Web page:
Moreover, that enormous sum isn’t even guaranteed to fully cover the costs, seeing as other factors, like the age of your home, the climate you live in, and your location, would all play important roles in potential maintenance costs.

They take longer to sell.

Even if bigger houses are generally worth way more, it’s also much harder to exchange them for cash. In fact, according to a NerdWallet metro area analysis, the smallest 25 percent of homes appreciated at a faster rate than the largest 25 percent.

For now, young millennials with small families and limited funds to spare also make up a wide majority of the real estate market, and they simply don’t have the money to afford extravagant homes.

big house
Photo by BM_27 from Shutterstock

They waste space.

According to research from the University of California, Los Angeles, the wide majority of families, even if they have plenty of square footage to spare on their hands, tend to spend most of their time in the same few rooms, and that is either the kitchen or family room. And not that they wouldn’t have other rooms on hand, but they are nothing but a waste of space that fosters clutter.

It’s harmful to the environment.

According to a study conducted by New Zealand architecture student Iman Khajehzadeh, bigger homes might have a negative impact on the environment. As mentioned above, people only use the same rooms in their homes, but the energy required to light, heat, and cool all the other wasted rooms is unnecessarily harming the environment. Even if decisions in terms of house size selection seem quite personal, they can also have significant impacts on resource use as well as on the environment.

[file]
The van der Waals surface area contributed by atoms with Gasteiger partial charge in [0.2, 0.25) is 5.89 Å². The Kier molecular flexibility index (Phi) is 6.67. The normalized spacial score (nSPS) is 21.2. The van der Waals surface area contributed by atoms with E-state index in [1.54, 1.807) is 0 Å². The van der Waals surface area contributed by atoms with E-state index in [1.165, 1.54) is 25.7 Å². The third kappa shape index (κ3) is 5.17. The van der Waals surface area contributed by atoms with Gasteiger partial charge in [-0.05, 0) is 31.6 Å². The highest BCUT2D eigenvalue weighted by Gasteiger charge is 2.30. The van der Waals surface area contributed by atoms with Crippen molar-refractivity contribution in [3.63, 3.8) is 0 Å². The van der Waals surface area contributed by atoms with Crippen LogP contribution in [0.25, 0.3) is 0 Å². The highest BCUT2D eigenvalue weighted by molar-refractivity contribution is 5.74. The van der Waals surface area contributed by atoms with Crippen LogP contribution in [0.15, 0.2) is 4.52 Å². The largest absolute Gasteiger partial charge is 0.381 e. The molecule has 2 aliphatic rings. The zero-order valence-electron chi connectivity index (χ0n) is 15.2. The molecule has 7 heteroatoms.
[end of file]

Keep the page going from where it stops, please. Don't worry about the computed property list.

You’ll only deal with more clutter.

People who have small homes can’t deal with too much clutter because there’s not enough space for it. However, folks who live in big homes are definitely another story. The more storage space and rooms you have to spare, the more you are prone to wasting money on things you simply don’t need, just because you know you have enough room for them.

It can get lonely.

It’s way too easy to feel like you’re all alone when there are 6,000 square feet of empty space around you. Even if you have a family and a spouse, having all these unused rooms and unoccupied spaces might make you feel bad at times, or at least lonely.

As if someone is missing. Moreover, there’s another aspect you need to take into consideration: a four-person family in a 2,000-square-foot home is probably going to spend more time together than a four-person family living in a 7,000-square-foot mansion.

There won’t be as much family bonding.

The sad reality is that when kids have more room to escape, they will take advantage of it. But that’s not really the point, is it? The more opportunity your family has to communicate, the more you will bond. Some of the most real bonding moments usually happen in hallways or around the kitchen island.

Chances are you’d deal with a terrible commute.

Bigger houses require more land. And we all know where we find big plots of land, right? Definitely not near municipalities. More often than not, the people who need big homes end up adding time to their commute.

A couple of months of commuting an hour every day might have a lasting impact on your mental health. Moreover, a 2017 study in the United Kingdom found that those with commutes of an hour or more were 33 percent more likely to suffer from depression.

If you found this article useful, lucky you! We have many more: 9 Common Decorating Mistakes and Ways to Fix Them